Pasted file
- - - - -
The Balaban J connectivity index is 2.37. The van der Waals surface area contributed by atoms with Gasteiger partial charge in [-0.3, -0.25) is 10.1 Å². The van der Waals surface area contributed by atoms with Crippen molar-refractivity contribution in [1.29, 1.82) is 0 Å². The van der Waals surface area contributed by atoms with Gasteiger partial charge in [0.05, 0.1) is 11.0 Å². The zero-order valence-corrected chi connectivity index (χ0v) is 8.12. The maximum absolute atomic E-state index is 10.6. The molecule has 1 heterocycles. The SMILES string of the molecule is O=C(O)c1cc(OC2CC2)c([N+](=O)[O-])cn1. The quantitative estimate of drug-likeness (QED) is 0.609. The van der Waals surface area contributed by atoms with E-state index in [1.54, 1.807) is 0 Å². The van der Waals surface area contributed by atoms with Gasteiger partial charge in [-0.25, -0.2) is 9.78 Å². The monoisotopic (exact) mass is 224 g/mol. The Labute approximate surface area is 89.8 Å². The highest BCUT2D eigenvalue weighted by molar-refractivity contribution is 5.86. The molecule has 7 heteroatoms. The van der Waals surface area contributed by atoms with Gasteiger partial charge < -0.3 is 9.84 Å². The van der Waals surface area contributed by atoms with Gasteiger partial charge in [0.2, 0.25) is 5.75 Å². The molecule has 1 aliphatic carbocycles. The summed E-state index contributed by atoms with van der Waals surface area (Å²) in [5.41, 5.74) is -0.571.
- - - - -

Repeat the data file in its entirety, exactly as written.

The Balaban J connectivity index is 2.37. The van der Waals surface area contributed by atoms with Gasteiger partial charge in [-0.3, -0.25) is 10.1 Å². The van der Waals surface area contributed by atoms with Crippen molar-refractivity contribution in [1.29, 1.82) is 0 Å². The van der Waals surface area contributed by atoms with Gasteiger partial charge in [0.05, 0.1) is 11.0 Å². The zero-order valence-corrected chi connectivity index (χ0v) is 8.12. The maximum absolute atomic E-state index is 10.6. The molecule has 1 heterocycles. The SMILES string of the molecule is O=C(O)c1cc(OC2CC2)c([N+](=O)[O-])cn1. The quantitative estimate of drug-likeness (QED) is 0.609. The van der Waals surface area contributed by atoms with E-state index in [1.54, 1.807) is 0 Å². The van der Waals surface area contributed by atoms with Gasteiger partial charge in [-0.25, -0.2) is 9.78 Å². The monoisotopic (exact) mass is 224 g/mol. The Labute approximate surface area is 89.8 Å². The highest BCUT2D eigenvalue weighted by molar-refractivity contribution is 5.86. The molecule has 7 heteroatoms. The van der Waals surface area contributed by atoms with Gasteiger partial charge < -0.3 is 9.84 Å². The van der Waals surface area contributed by atoms with Gasteiger partial charge in [0.2, 0.25) is 5.75 Å². The molecule has 1 aliphatic carbocycles. The summed E-state index contributed by atoms with van der Waals surface area (Å²) in [5.41, 5.74) is -0.571.